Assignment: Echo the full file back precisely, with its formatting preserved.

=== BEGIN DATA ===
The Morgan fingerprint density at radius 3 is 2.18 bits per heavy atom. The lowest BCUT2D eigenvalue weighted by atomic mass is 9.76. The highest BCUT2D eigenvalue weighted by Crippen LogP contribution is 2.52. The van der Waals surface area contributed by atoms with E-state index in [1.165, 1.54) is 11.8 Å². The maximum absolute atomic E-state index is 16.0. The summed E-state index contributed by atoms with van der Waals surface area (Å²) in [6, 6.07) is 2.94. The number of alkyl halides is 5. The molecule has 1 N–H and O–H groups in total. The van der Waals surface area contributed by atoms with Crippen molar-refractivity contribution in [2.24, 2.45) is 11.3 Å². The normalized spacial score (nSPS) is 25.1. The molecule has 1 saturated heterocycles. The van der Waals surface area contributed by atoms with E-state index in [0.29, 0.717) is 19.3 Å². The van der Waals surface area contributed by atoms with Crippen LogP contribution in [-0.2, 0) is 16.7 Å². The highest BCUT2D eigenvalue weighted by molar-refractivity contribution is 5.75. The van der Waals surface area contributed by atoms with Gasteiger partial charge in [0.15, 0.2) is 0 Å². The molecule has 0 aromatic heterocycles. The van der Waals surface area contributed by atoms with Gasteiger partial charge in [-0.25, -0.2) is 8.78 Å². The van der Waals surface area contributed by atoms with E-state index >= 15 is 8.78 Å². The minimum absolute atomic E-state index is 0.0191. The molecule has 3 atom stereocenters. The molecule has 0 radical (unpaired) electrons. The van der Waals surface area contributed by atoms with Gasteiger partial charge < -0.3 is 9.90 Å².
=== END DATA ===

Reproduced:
The Morgan fingerprint density at radius 3 is 2.18 bits per heavy atom. The lowest BCUT2D eigenvalue weighted by atomic mass is 9.76. The highest BCUT2D eigenvalue weighted by Crippen LogP contribution is 2.52. The van der Waals surface area contributed by atoms with E-state index in [1.165, 1.54) is 11.8 Å². The maximum absolute atomic E-state index is 16.0. The summed E-state index contributed by atoms with van der Waals surface area (Å²) in [6, 6.07) is 2.94. The number of alkyl halides is 5. The molecule has 1 N–H and O–H groups in total. The van der Waals surface area contributed by atoms with Crippen molar-refractivity contribution in [2.24, 2.45) is 11.3 Å². The normalized spacial score (nSPS) is 25.1. The molecule has 1 saturated heterocycles. The van der Waals surface area contributed by atoms with E-state index in [0.29, 0.717) is 19.3 Å². The van der Waals surface area contributed by atoms with Crippen LogP contribution in [-0.2, 0) is 16.7 Å². The highest BCUT2D eigenvalue weighted by molar-refractivity contribution is 5.75. The van der Waals surface area contributed by atoms with Gasteiger partial charge in [0.15, 0.2) is 0 Å². The molecule has 0 aromatic heterocycles. The van der Waals surface area contributed by atoms with Gasteiger partial charge in [-0.25, -0.2) is 8.78 Å². The van der Waals surface area contributed by atoms with E-state index >= 15 is 8.78 Å². The minimum absolute atomic E-state index is 0.0191. The molecule has 3 atom stereocenters. The molecule has 0 radical (unpaired) electrons. The van der Waals surface area contributed by atoms with Gasteiger partial charge < -0.3 is 9.90 Å².